Archive, Archive Exhibitions, Exhibition
- May 27, 2007 - January 1, 2008
Read the The New York Times review.
Erik van Lieshout is one of The Netherlands’ most prominent artists; his provocative works treat sex, violence, politics, and commercial culture with equal humor, candor, and irreverence. His MASS MoCA exhibition included a selection of video and works on paper.
Trained as a painter, van Lieshout became well known in the 1990s for his expressionistic canvases and large-scale drawings which merge graphic images of drugs, pornography, and street culture with a range of media figures including Burka-clad women, Batman, and Snoop Dogg. In 1997, van Lieshout began making the simply crafted sculptures and video installations that now round out his multimedia practice. Van Lieshout places himself directly in the center of his videos using his experience as a crucible to interpret the complex psychology of a nation grappling with immigration, tolerance, colonialism, and sexuality.
The videos that were on view at MASS MoCA — Lariam (2001), UP! (2005), and Part 1 and Part 2 (2007), filmed in the United States — touch on the influence of hip-hop and the cultural exchanges between Holland and Ghana, and the artist’s own internal struggles with work and family. Each video was presented within a viewing environment designed by van Lieshout. Using his signature unfinished materials, including cardboard, vinyl tarps, duct tape, and plywood, the artist created intimate installations that incorporate the viewer more actively into the work, altering the standard modes of reception, while poking fun at the legacy of the highly polished image of Dutch design and architecture. Further subverting the museum-goer’s usual viewing experience, the artist installed Lariam in a shipping container in the front courtyard of the MASS MoCA complex.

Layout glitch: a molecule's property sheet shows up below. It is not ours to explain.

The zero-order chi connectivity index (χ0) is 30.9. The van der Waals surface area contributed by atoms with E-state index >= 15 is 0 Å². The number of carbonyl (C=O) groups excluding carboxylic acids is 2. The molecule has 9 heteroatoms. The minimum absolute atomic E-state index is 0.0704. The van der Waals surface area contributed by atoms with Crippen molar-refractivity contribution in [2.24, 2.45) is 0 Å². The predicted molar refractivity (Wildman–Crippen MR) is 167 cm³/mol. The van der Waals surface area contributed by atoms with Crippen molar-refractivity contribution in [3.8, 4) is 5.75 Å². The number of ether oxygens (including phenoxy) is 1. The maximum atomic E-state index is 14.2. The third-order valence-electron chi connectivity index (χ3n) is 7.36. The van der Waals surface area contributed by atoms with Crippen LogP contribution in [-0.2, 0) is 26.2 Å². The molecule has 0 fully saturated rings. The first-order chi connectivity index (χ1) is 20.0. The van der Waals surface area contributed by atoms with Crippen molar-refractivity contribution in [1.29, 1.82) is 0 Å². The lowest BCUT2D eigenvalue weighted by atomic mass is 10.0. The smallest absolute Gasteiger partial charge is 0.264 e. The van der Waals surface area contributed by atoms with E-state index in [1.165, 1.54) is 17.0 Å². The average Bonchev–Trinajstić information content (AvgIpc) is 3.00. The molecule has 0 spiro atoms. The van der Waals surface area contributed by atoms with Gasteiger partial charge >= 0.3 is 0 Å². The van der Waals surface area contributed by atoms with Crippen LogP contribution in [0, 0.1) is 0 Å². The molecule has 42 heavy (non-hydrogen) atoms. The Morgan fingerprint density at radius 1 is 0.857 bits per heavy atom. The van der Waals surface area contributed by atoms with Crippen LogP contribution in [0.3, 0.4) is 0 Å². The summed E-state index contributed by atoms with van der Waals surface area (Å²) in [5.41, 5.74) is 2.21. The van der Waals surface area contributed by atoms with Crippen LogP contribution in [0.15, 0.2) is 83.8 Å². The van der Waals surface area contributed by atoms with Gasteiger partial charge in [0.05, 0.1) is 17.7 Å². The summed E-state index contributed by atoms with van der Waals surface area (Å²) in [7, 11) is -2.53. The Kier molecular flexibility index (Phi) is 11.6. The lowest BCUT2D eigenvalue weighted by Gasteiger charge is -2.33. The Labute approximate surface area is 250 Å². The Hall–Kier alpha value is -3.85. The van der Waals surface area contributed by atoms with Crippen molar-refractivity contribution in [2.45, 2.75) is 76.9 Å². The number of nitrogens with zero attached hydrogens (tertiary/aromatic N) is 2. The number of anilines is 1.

The exhibition was presented as part of NL: A Season of Dutch Arts in the Berkshires.
NL: A Season of Dutch Arts in the Berkshires was coordinated by the Department of Press and Cultural Affairs at the Consulate General of The Netherlands in New York and Service Centre for International Cultural Activities (SICA) in Amsterdam. Initial funding for NL was provided by The Netherlands Culture Fund through SICA. Additional funding was provided by the Fund for Visual Arts, Design and Architecture and the Mondriaan Foundation.